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FLARM: Collision threat identification influenced by pilot's mental model of the cockpit display

Santel, Christoph G. and Klingauf, Uwe (2014):
FLARM: Collision threat identification influenced by pilot's mental model of the cockpit display.
In: Technical Soaring, pp. 43-52, 38, (4), [Article]

Abstract

During the last decade, low-cost collision alerting systems have become available to assist glider pilots in their task of seeing and avoiding other traffic. These systems present pilots with traffic information on different displays. Previous work by the authors shows that many glider pilots make systematic errors in interpreting traffic information shown on one such display, the popular FLARM display. This is the case whenever the pitch angle, bank angle or drift angle deviate from zero. In this paper data from the aforementioned research are analyzed using analytical modeling of the pilots’ mental models in order to explain these systematic errors. Results show that the majority of glider pilots rely on a glider-fixed reference system when interpreting the traffic indications on the FLARM display. This is attributed to the available in-cockpit clues on the display. Since the data displayed on the FLARM display are actually derived from a FLARM-specific coordinate system — and is not glider-fixed — it is only natural that many pilots make systematic errors in predicting the position of traffic shown on the display. At the end of the paper possible courses of action to reduce these interpretation errors are discussed.

Item Type: Article
Erschienen: 2014
Creators: Santel, Christoph G. and Klingauf, Uwe
Title: FLARM: Collision threat identification influenced by pilot's mental model of the cockpit display
Language: English
Abstract:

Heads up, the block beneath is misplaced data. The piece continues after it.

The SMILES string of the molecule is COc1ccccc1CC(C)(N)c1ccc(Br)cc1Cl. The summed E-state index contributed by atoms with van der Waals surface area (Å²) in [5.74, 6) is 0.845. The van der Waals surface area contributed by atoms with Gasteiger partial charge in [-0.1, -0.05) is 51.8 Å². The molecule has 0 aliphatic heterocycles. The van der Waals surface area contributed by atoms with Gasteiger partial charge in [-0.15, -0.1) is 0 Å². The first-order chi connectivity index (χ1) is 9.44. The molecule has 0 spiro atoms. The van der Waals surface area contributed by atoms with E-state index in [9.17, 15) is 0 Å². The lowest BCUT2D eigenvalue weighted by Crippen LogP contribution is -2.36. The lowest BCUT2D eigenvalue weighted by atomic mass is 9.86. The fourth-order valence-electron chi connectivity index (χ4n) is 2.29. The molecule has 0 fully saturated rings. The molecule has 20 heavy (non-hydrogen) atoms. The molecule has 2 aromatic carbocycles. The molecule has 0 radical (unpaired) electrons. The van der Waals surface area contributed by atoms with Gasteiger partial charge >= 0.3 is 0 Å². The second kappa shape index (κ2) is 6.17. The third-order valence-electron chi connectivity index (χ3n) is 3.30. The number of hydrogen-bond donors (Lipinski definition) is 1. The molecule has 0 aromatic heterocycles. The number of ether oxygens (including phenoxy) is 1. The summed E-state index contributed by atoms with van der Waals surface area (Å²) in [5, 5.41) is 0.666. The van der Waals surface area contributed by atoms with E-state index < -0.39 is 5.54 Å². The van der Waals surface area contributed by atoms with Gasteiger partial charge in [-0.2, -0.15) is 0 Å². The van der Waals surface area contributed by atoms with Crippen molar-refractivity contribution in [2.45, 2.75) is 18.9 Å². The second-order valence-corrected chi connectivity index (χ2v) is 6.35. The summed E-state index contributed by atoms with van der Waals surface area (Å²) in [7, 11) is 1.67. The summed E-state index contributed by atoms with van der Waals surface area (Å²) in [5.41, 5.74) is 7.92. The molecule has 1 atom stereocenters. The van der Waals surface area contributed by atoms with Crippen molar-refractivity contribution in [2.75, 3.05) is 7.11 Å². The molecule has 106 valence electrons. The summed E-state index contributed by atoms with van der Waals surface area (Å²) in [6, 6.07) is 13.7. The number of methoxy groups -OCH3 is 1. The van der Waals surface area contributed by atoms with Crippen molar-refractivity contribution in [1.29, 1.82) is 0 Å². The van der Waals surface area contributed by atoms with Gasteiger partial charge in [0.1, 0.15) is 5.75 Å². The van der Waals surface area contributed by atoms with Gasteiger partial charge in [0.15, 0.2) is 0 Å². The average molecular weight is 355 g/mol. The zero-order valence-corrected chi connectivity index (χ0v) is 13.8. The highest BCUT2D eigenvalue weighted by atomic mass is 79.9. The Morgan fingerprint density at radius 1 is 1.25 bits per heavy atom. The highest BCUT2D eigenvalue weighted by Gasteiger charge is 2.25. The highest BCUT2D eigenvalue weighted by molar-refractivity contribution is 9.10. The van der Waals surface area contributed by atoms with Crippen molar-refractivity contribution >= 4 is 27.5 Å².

During the last decade, low-cost collision alerting systems have become available to assist glider pilots in their task of seeing and avoiding other traffic. These systems present pilots with traffic information on different displays. Previous work by the authors shows that many glider pilots make systematic errors in interpreting traffic information shown on one such display, the popular FLARM display. This is the case whenever the pitch angle, bank angle or drift angle deviate from zero. In this paper data from the aforementioned research are analyzed using analytical modeling of the pilots’ mental models in order to explain these systematic errors. Results show that the majority of glider pilots rely on a glider-fixed reference system when interpreting the traffic indications on the FLARM display. This is attributed to the available in-cockpit clues on the display. Since the data displayed on the FLARM display are actually derived from a FLARM-specific coordinate system — and is not glider-fixed — it is only natural that many pilots make systematic errors in predicting the position of traffic shown on the display. At the end of the paper possible courses of action to reduce these interpretation errors are discussed.

Journal or Publication Title: Technical Soaring
Volume: 38
Number: 4
Divisions: 16 Department of Mechanical Engineering > Institute of Flight Systems and Automatic Control (FSR)
16 Department of Mechanical Engineering
Date Deposited: 28 Oct 2015 14:43
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